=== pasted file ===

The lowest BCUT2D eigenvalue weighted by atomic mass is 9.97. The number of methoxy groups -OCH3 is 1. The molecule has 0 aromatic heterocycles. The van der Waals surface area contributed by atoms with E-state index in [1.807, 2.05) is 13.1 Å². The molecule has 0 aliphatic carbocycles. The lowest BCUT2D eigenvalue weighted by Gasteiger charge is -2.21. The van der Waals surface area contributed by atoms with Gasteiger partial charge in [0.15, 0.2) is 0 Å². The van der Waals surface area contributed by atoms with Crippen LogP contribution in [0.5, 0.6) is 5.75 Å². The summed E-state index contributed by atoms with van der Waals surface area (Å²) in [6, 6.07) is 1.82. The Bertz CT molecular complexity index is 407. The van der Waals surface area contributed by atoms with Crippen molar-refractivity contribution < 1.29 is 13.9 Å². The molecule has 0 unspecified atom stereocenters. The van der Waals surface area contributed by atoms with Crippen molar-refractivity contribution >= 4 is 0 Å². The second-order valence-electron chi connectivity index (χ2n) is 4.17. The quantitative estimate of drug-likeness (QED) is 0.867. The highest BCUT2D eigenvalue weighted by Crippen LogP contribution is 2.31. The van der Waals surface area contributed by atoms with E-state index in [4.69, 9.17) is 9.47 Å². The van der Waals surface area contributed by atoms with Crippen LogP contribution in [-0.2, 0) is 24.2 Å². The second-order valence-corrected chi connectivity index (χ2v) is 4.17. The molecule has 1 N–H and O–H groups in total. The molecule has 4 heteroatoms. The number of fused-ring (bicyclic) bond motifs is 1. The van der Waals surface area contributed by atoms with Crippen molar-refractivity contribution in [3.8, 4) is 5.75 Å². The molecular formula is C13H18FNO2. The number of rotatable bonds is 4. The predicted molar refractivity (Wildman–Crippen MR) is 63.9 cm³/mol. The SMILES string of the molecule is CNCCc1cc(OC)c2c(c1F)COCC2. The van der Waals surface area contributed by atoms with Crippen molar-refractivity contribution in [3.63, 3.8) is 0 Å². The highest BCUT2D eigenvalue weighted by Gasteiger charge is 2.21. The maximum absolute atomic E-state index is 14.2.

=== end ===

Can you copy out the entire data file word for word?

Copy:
The lowest BCUT2D eigenvalue weighted by atomic mass is 9.97. The number of methoxy groups -OCH3 is 1. The molecule has 0 aromatic heterocycles. The van der Waals surface area contributed by atoms with E-state index in [1.807, 2.05) is 13.1 Å². The molecule has 0 aliphatic carbocycles. The lowest BCUT2D eigenvalue weighted by Gasteiger charge is -2.21. The van der Waals surface area contributed by atoms with Gasteiger partial charge in [0.15, 0.2) is 0 Å². The van der Waals surface area contributed by atoms with Crippen LogP contribution in [0.5, 0.6) is 5.75 Å². The summed E-state index contributed by atoms with van der Waals surface area (Å²) in [6, 6.07) is 1.82. The Bertz CT molecular complexity index is 407. The van der Waals surface area contributed by atoms with Crippen molar-refractivity contribution < 1.29 is 13.9 Å². The molecule has 0 unspecified atom stereocenters. The van der Waals surface area contributed by atoms with Crippen molar-refractivity contribution >= 4 is 0 Å². The second-order valence-electron chi connectivity index (χ2n) is 4.17. The quantitative estimate of drug-likeness (QED) is 0.867. The highest BCUT2D eigenvalue weighted by Crippen LogP contribution is 2.31. The van der Waals surface area contributed by atoms with E-state index in [4.69, 9.17) is 9.47 Å². The van der Waals surface area contributed by atoms with Crippen LogP contribution in [-0.2, 0) is 24.2 Å². The second-order valence-corrected chi connectivity index (χ2v) is 4.17. The molecule has 1 N–H and O–H groups in total. The molecule has 4 heteroatoms. The number of fused-ring (bicyclic) bond motifs is 1. The van der Waals surface area contributed by atoms with Crippen molar-refractivity contribution in [3.8, 4) is 5.75 Å². The molecular formula is C13H18FNO2. The number of rotatable bonds is 4. The predicted molar refractivity (Wildman–Crippen MR) is 63.9 cm³/mol. The SMILES string of the molecule is CNCCc1cc(OC)c2c(c1F)COCC2. The van der Waals surface area contributed by atoms with Crippen molar-refractivity contribution in [3.63, 3.8) is 0 Å². The highest BCUT2D eigenvalue weighted by Gasteiger charge is 2.21. The maximum absolute atomic E-state index is 14.2.